The friendship between Pitt's niece Lady Hester Stanhope and Pitt's last private secretary William Dacres Adams continued long after Pitt's death. Although they first met in 1804, they quickly grew close to the point that Dacres Adams named his first-born son William Pitt Adams, with Lady Hester Stanhope acting as the boy's godmother.
Sadly, Pitt's death at the end of January 1806 brought an end to one of the happiest times in both of their lives. Lady Hester was left in the difficult predicament of not knowing where she was going to be living, and Adams was temporarily without employment. Many years later, Adams would tell Lord Stanhope that Pitt's death was "the first great affliction" of his life. 
In the immediate aftermath of Pitt's decease, Lady Hester was staying at George Canning's house at South Hill, and on Sunday, 26 January 1806, she poured out her feelings to Adams:
“…I am so anxious about Monday much less on my own account than upon another score, for be my fate what it may, I am prepared to meet the worst conscious that I have already received from Providence many blessings I do not deserve. Therefore, I have no right to expect more, yet my mind ever will retain its independence. You always temper the blast to the Shorn Lamb, and he has blessed me with a Spirit equal to bear any misfortune (unconnected with remorse) if I can support myself…You have no idea of the consolation it is to me that I received the last blessing of that beloved angel and that when forbid to see him (because it was thought he wd not know me) I took my own way and disobeyed continual commands. My voice recalled his scattered senses, and he was perfectly collected the Whole time I was with him, and when I departed and his ideas again became confused he continued to name me with affection. This proud prominence over the rest of the world will compensate me for many future sorrows which his loss must entail upon me.” 
She was right, for indeed Lady Hester Stanhope's life would never be the same after the loss of her beloved uncle. Around the time she later moved to Montagu Square, Lady Hester wrote to Adams, not forgetting his loyalty and kindness to her in a time of need:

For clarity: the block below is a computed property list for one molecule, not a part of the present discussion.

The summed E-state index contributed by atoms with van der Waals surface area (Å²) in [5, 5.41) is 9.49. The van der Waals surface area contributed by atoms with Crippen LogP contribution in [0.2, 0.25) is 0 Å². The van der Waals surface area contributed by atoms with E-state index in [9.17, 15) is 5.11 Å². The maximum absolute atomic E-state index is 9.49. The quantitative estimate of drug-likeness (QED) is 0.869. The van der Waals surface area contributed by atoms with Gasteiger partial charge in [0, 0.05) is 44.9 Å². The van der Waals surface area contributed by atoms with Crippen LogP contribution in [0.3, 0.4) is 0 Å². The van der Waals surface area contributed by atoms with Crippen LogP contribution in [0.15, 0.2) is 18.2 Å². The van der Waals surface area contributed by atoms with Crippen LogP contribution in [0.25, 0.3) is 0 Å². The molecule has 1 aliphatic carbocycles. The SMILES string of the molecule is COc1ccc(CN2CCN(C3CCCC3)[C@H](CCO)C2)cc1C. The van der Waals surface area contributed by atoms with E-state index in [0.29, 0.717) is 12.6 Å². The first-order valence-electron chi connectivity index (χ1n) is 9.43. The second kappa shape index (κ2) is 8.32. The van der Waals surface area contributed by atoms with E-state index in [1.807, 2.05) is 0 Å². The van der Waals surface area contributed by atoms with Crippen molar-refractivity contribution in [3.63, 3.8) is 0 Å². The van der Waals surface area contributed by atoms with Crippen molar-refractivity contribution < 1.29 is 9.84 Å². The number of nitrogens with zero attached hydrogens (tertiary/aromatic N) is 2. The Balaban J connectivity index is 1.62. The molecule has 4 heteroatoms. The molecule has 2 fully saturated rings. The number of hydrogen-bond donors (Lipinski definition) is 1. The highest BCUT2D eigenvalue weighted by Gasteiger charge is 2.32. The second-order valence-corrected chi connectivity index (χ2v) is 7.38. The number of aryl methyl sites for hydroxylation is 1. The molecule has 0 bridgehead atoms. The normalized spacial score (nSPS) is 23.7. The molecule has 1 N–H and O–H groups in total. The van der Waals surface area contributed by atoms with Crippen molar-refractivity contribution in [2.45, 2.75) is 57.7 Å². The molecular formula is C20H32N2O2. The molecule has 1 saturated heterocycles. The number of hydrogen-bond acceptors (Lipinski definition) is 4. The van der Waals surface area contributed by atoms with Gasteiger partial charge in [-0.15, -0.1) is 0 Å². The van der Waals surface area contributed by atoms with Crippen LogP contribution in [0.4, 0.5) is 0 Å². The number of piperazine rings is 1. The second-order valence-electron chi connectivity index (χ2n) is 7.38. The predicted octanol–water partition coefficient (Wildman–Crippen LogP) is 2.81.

“…Believe me, I shall ever consider you amongst those few friends who are endeared to me by their sincere and disinterested attachment to that beloved angel [Pitt] who is no more. It would wound my feelings extremely if I c[oul]d suppose you thought because the tie is alas broken which first connected us, that let my fate in future be what it may, I s[houl]d ever lose sight of one who has uniformly shown him [Pitt] worthy of the confidence placed in him, and deserving of the friendship of the first mortals. This of itself wd be reason sufficient for me to continue to respect you as I have hitherto done. Did not the recollection of the many little kindnesses you have shewn me and my brothers have separate claims upon the friendship and good wishes of your ever sincere Friend, HLS.” 
When Lady Hester and her 'female companion' Miss Elizabeth Williams left England permanently in 1810, she inevitably lost touch with William Dacres Adams - but she never forgot him. Seven years later, in 1817, she asked her physician Dr. Meryon to write a letter to Adams on her behalf, and she dictated it to him. She was not a woman to easily forget those who hurt her, or helped her, through times of crisis. Adams was no exception. She wrote to Adams, reminding him that she “…never can forget that you were a kind friend to us in misfortune.” 
For his part, Adams retained his allegiance to Lady Hester throughout his long life. When in old age, Adams admitted to Earl Stanhope that he had heeded Lady Hester Stanhope's injunctions just after Pitt's death, and had kept a large stash of Pitt's private and political papers "in a cupboard the last half a century." 
It is fortunate for posterity that he heeded her advice, for many of Pitt's private papers in Adams' safekeeping have now been transferred by his descendants to The British Library. None of the papers have the trademark 'GL' to denote George, the Bishop of Lincoln's "approval" for them to be kept. Presumably, these were some of the papers that have escaped the flames of decimation.
1. William Dacres Adams to Philip Henry (5th Earl) Stanhope. Kent History & Library Centre, Stanhope of Chevening Manuscripts, Pitt MSS: U1590/C405/2.
2. Lady Hester Stanhope to William Dacres Adams. Sunday Night, 26 January 1806. The British Library. Dacres Adams MSS: 89036/2/1, Letters 1-29, ff. 10-10(i).
3. Lady Hester Stanhope to William Dacres Adams. [undated, but between 1806-8] The British Library. Dacres Adams MSS: 89036/2/3, f. 80.3.
4. Lady Hester Stanhope (in Dr. Meryon's handwriting) to William Dacres Adams. Mount Lebanon, January 3, 1817. The British Library. Dacres Adams MSS: 89036/2/3, f. 81.
5. William Dacres Adams to Philip Henry (5th Earl) Stanhope. Kent History & Library Centre, Stanhope of Chevening Manuscripts, Pitt MSS: U1590/C405/2.